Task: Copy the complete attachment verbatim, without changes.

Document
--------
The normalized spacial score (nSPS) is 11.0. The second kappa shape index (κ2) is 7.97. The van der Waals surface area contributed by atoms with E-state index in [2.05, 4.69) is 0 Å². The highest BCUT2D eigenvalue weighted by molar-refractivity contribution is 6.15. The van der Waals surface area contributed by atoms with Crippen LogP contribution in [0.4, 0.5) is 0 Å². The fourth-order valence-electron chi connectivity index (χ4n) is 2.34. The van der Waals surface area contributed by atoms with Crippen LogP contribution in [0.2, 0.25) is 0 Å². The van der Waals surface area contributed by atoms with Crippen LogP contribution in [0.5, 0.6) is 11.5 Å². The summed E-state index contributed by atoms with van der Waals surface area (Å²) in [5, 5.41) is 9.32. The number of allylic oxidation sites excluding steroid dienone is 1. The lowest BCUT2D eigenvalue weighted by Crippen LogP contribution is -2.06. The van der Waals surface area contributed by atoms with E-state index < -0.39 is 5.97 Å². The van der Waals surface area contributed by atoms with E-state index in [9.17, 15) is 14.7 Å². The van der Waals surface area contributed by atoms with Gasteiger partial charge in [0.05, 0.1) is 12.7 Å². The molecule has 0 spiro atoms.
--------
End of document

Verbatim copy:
The normalized spacial score (nSPS) is 11.0. The second kappa shape index (κ2) is 7.97. The van der Waals surface area contributed by atoms with E-state index in [2.05, 4.69) is 0 Å². The highest BCUT2D eigenvalue weighted by molar-refractivity contribution is 6.15. The van der Waals surface area contributed by atoms with Crippen LogP contribution in [0.4, 0.5) is 0 Å². The fourth-order valence-electron chi connectivity index (χ4n) is 2.34. The van der Waals surface area contributed by atoms with Crippen LogP contribution in [0.2, 0.25) is 0 Å². The van der Waals surface area contributed by atoms with Crippen LogP contribution in [0.5, 0.6) is 11.5 Å². The summed E-state index contributed by atoms with van der Waals surface area (Å²) in [5, 5.41) is 9.32. The number of allylic oxidation sites excluding steroid dienone is 1. The lowest BCUT2D eigenvalue weighted by Crippen LogP contribution is -2.06. The van der Waals surface area contributed by atoms with E-state index < -0.39 is 5.97 Å². The van der Waals surface area contributed by atoms with E-state index in [9.17, 15) is 14.7 Å². The van der Waals surface area contributed by atoms with Gasteiger partial charge in [0.05, 0.1) is 12.7 Å². The molecule has 0 spiro atoms.